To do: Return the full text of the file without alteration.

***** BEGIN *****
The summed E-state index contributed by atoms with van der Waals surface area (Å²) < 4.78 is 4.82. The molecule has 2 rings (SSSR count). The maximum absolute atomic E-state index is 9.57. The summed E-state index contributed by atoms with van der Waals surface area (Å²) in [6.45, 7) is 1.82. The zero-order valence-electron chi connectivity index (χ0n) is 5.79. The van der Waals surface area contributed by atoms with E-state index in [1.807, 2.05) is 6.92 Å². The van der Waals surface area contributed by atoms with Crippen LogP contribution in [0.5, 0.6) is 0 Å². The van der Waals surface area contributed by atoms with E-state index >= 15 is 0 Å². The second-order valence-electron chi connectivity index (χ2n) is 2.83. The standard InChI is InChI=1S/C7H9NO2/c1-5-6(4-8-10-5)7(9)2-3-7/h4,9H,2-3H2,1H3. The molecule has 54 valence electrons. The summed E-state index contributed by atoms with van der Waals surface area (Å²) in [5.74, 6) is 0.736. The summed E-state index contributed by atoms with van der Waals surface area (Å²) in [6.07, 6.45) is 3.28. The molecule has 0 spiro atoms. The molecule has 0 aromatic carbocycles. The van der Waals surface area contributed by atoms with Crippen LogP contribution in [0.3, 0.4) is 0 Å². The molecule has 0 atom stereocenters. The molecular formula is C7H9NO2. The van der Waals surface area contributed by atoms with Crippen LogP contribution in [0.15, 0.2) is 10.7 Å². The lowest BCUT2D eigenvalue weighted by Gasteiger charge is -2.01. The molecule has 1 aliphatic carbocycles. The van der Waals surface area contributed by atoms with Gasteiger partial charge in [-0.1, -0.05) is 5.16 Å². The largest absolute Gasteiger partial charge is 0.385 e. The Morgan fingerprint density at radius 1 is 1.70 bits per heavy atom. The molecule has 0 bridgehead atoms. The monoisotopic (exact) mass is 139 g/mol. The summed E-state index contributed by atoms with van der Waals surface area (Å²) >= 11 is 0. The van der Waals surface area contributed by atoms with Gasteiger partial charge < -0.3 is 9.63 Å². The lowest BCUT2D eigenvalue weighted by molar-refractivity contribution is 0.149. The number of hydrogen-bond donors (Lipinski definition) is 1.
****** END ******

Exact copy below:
The summed E-state index contributed by atoms with van der Waals surface area (Å²) < 4.78 is 4.82. The molecule has 2 rings (SSSR count). The maximum absolute atomic E-state index is 9.57. The summed E-state index contributed by atoms with van der Waals surface area (Å²) in [6.45, 7) is 1.82. The zero-order valence-electron chi connectivity index (χ0n) is 5.79. The van der Waals surface area contributed by atoms with E-state index in [1.807, 2.05) is 6.92 Å². The van der Waals surface area contributed by atoms with Crippen LogP contribution in [0.5, 0.6) is 0 Å². The van der Waals surface area contributed by atoms with E-state index >= 15 is 0 Å². The second-order valence-electron chi connectivity index (χ2n) is 2.83. The standard InChI is InChI=1S/C7H9NO2/c1-5-6(4-8-10-5)7(9)2-3-7/h4,9H,2-3H2,1H3. The molecule has 54 valence electrons. The summed E-state index contributed by atoms with van der Waals surface area (Å²) in [5.74, 6) is 0.736. The summed E-state index contributed by atoms with van der Waals surface area (Å²) in [6.07, 6.45) is 3.28. The molecule has 0 spiro atoms. The molecule has 0 aromatic carbocycles. The van der Waals surface area contributed by atoms with Crippen LogP contribution in [0.3, 0.4) is 0 Å². The molecule has 0 atom stereocenters. The molecular formula is C7H9NO2. The van der Waals surface area contributed by atoms with Crippen LogP contribution in [0.15, 0.2) is 10.7 Å². The lowest BCUT2D eigenvalue weighted by Gasteiger charge is -2.01. The molecule has 1 aliphatic carbocycles. The van der Waals surface area contributed by atoms with Gasteiger partial charge in [-0.1, -0.05) is 5.16 Å². The largest absolute Gasteiger partial charge is 0.385 e. The Morgan fingerprint density at radius 1 is 1.70 bits per heavy atom. The molecule has 0 bridgehead atoms. The monoisotopic (exact) mass is 139 g/mol. The summed E-state index contributed by atoms with van der Waals surface area (Å²) >= 11 is 0. The van der Waals surface area contributed by atoms with Gasteiger partial charge < -0.3 is 9.63 Å². The lowest BCUT2D eigenvalue weighted by molar-refractivity contribution is 0.149. The number of hydrogen-bond donors (Lipinski definition) is 1.